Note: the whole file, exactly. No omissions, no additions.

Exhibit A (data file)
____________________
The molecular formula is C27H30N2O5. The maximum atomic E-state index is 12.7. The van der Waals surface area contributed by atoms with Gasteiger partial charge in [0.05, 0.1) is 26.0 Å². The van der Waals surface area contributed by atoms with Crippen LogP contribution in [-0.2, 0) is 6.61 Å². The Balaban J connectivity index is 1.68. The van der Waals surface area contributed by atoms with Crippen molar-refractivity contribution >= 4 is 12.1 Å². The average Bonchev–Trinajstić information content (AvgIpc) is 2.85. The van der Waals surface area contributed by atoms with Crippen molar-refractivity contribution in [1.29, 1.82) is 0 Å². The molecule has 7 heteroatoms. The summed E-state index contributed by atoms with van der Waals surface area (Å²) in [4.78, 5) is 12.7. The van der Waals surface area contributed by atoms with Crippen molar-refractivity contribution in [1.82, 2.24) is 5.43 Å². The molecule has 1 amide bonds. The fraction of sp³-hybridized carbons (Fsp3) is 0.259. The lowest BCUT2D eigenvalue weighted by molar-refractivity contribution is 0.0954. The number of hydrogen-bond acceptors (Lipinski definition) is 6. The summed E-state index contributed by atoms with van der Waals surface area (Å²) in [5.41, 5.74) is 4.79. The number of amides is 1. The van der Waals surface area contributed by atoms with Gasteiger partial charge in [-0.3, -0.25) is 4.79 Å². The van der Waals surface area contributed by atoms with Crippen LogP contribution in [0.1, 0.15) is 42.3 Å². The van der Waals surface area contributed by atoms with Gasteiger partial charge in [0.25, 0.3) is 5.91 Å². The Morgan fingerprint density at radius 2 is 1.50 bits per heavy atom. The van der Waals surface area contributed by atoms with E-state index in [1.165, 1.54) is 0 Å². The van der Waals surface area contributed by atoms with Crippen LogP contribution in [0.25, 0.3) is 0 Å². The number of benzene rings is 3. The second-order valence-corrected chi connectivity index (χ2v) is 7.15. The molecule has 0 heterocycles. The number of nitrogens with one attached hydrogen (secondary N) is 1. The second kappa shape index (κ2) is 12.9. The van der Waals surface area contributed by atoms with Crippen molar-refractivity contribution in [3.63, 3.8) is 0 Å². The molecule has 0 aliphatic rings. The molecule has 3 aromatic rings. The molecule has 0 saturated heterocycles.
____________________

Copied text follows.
The molecular formula is C27H30N2O5. The maximum atomic E-state index is 12.7. The van der Waals surface area contributed by atoms with Gasteiger partial charge in [0.05, 0.1) is 26.0 Å². The van der Waals surface area contributed by atoms with Crippen LogP contribution in [-0.2, 0) is 6.61 Å². The Balaban J connectivity index is 1.68. The van der Waals surface area contributed by atoms with Crippen molar-refractivity contribution >= 4 is 12.1 Å². The average Bonchev–Trinajstić information content (AvgIpc) is 2.85. The van der Waals surface area contributed by atoms with Crippen molar-refractivity contribution in [1.29, 1.82) is 0 Å². The molecule has 7 heteroatoms. The summed E-state index contributed by atoms with van der Waals surface area (Å²) in [4.78, 5) is 12.7. The van der Waals surface area contributed by atoms with Crippen molar-refractivity contribution in [1.82, 2.24) is 5.43 Å². The molecule has 1 amide bonds. The fraction of sp³-hybridized carbons (Fsp3) is 0.259. The lowest BCUT2D eigenvalue weighted by molar-refractivity contribution is 0.0954. The number of hydrogen-bond acceptors (Lipinski definition) is 6. The summed E-state index contributed by atoms with van der Waals surface area (Å²) in [5.41, 5.74) is 4.79. The number of amides is 1. The van der Waals surface area contributed by atoms with Gasteiger partial charge in [-0.3, -0.25) is 4.79 Å². The van der Waals surface area contributed by atoms with Crippen LogP contribution in [0.1, 0.15) is 42.3 Å². The van der Waals surface area contributed by atoms with Gasteiger partial charge in [0.25, 0.3) is 5.91 Å². The Morgan fingerprint density at radius 2 is 1.50 bits per heavy atom. The van der Waals surface area contributed by atoms with E-state index in [1.165, 1.54) is 0 Å². The van der Waals surface area contributed by atoms with Crippen LogP contribution in [0.25, 0.3) is 0 Å². The number of benzene rings is 3. The second-order valence-corrected chi connectivity index (χ2v) is 7.15. The molecule has 0 heterocycles. The number of nitrogens with one attached hydrogen (secondary N) is 1. The second kappa shape index (κ2) is 12.9. The van der Waals surface area contributed by atoms with Crippen molar-refractivity contribution in [3.63, 3.8) is 0 Å². The molecule has 0 aliphatic rings. The molecule has 3 aromatic rings. The molecule has 0 saturated heterocycles.